Walk into Bally Total Fitness on a Saturday morning and there are a few signs that you're in a serious gym.
First, there's the glass case full of supplements called things like "Amino Fuel 1000" and "Hot-Rox Fat-Loss Phenomenon."
Around the corner, the swimming pool has lanes labeled "laps" and "loafers."
Then, in case you're still not sure, there's a woman running by with a T-shirt that says: "I didn't claw my way to the top of the food chain ... to eat vegetables."
At a time when most people are sleeping in or enjoying a cup of coffee as they sit around in their jammies, this place is bustling with sweat and energy.
Treadmills are humming.
Free weights are clanging.
And Tim Nijakowski's muscles are bulging.
The 55-year-old man with a graying pony tail grunts as he does a few reps on the seated row machine, pulling 228 pounds towards him with his thick arms. Mr. Nijakowski, who runs a motorcycle shop in Swanton with his sons, has a sleeveless Harley-Davidson shirt and a tongue that wriggles out of his mouth as he exercises.
"You're up Ricky," he says as he steps away from the machine.
Mr. Nijakowski is here with his wife, Linda - whose shorts show off a tattoo running up the length of her right leg - and son, Richard, whose cut-off sleeves show off his own skin art. They're serious about their workout, moving businesslike from one machine to another.
"The number one goal is to stay in shape," Richard said.
But they could do that at home. They come together to the gym on Airport Highway as an escape.
"It gets your mind off the hustle and bustle of work," Richard explained. "We both work so much that this is just a way to get out. You forget all about it once you're working out."
Nearby, sounds of exertion are punctuated by breaks filled with talk of last night's basketball game and friendly chit-chat. It's Andrew Freeman, 57, and his gym buddy, Scott Drafts, 49.
They talk about it all: sports, sex, wives, politics, everything. The two - a psychotherapist and a truck driver, respectively - met at the gym years ago and formed a friendship. You know how it happens: the same guys come in at the same time, one guy asks for a spot while he's lifting, they get to talking and see what they have in common.
"This is our bar during the day," said Mr. Drafts, of Maumee. "A lot of people go out to have drinks; we come over here to work out."
"Instead of drinking beer, I do cardio now," he said.
It's like happy hour here and everyone's welcome. There's a mix of muscle men and lanky athletes working the weights. Women stretch in the yoga and aqua aerobics classes.
Upstairs, the crowd is skewed a little older right now. That's where 73-year-old Bob Huddleston is working out. The former high school wrestler, who has had a hip replaced and a paralytic stroke, is here every other day.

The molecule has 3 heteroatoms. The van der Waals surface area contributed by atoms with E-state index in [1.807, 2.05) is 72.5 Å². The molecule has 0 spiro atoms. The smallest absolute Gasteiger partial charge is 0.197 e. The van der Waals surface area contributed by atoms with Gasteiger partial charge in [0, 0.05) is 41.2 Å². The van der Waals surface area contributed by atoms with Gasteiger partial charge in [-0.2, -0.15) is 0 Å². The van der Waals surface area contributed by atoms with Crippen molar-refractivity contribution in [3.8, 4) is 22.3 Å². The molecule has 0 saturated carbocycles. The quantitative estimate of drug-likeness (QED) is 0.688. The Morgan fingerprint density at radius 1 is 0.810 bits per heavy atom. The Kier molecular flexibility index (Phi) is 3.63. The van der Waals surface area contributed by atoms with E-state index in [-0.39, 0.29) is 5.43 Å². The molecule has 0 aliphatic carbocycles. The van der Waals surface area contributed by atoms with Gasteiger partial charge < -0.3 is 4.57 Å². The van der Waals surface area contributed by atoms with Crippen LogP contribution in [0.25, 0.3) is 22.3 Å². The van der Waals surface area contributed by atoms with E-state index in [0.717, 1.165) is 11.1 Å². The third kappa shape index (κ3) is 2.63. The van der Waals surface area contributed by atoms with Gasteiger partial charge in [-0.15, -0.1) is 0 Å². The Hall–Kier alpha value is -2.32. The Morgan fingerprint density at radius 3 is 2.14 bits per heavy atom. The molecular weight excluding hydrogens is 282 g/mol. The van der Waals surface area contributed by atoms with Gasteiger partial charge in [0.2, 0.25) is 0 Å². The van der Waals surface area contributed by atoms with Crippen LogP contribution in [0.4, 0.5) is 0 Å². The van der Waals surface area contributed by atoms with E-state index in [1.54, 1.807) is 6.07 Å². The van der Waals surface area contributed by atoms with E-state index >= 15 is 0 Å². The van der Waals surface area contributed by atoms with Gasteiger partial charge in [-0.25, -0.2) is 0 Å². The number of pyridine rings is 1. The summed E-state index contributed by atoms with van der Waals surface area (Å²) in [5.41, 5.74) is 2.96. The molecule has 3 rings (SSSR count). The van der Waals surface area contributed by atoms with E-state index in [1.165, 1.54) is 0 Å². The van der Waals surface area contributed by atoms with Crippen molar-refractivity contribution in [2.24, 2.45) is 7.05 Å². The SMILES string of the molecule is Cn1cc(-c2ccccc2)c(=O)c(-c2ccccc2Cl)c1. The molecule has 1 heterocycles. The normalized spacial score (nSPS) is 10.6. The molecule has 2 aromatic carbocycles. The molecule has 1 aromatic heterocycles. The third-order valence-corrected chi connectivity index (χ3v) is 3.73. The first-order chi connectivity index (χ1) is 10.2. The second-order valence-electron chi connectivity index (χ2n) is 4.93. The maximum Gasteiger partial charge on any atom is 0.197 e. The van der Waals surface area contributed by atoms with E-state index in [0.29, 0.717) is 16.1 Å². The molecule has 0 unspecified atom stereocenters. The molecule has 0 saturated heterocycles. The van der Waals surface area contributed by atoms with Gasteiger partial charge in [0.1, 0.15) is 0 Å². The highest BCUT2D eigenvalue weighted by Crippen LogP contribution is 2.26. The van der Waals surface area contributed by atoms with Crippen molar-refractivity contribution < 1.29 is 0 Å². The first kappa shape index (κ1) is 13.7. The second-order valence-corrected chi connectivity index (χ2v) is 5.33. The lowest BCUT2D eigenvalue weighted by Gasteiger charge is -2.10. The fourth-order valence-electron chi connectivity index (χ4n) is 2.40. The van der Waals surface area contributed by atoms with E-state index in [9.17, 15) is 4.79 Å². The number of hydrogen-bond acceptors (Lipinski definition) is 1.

"If you don't stay in shape, you're in trouble," the Maumee man said. "If I take three, four days off, I just don't feel good."
Over by the treadmills and elliptical machines, movement is less deliberate, more frenetic. There are TVs to watch and everyone seems to have an MP3 player with Peter Gabriel or Bad Company.
Doug Kolacki, 41, is one of them.
At 295 pounds, he's a big guy, but he's lost more than 100 pounds in the last three years. Part of that is thanks to surgery, a procedure called laparoscopic gastric banding that controls the amount of food he can take in. Mostly, though, the South Toledo man credits an exercise regimen that he follows with an almost religious fervor five or six times a week.
Today, as 10 a.m. approaches, he's moving comfortably on a treadmill in a headband and Detroit Red Wings shirt. It wasn't always this easy for him.
"When I first started [coming to the gym], I was very self-conscious," he said. "I didn't know anybody. There's mirrors. Everybody's looking at you."
Now, well, his work speaks for itself.
"I enjoy looking at my legs," he said. "You see yourself in the mirror nowadays and you're proud of yourself, that you've done so well."
Everyone has their own little goals here. Mr. Kolacki wants to lose another 60 pounds. Across the room, Sheila Sikora, 31, of Springfield Township, is training for a half marathon.
She exercises here regularly anyway - stretching, running, even taking kickboxing classes - though at times she saves her weightlifting for Lifestyles for Ladies Only, preferring to do that around women.
"I feel like I'm in the way with the guys," she said.
Coming here is a motivation for her. It's easier to slack when you're home by yourself, she said.
But there's another reason she's here.
"Right now, I train inside 'cause it's too cold."
Contact Ryan E. Smith at: firstname.lastname@example.org or 419-724-6103.
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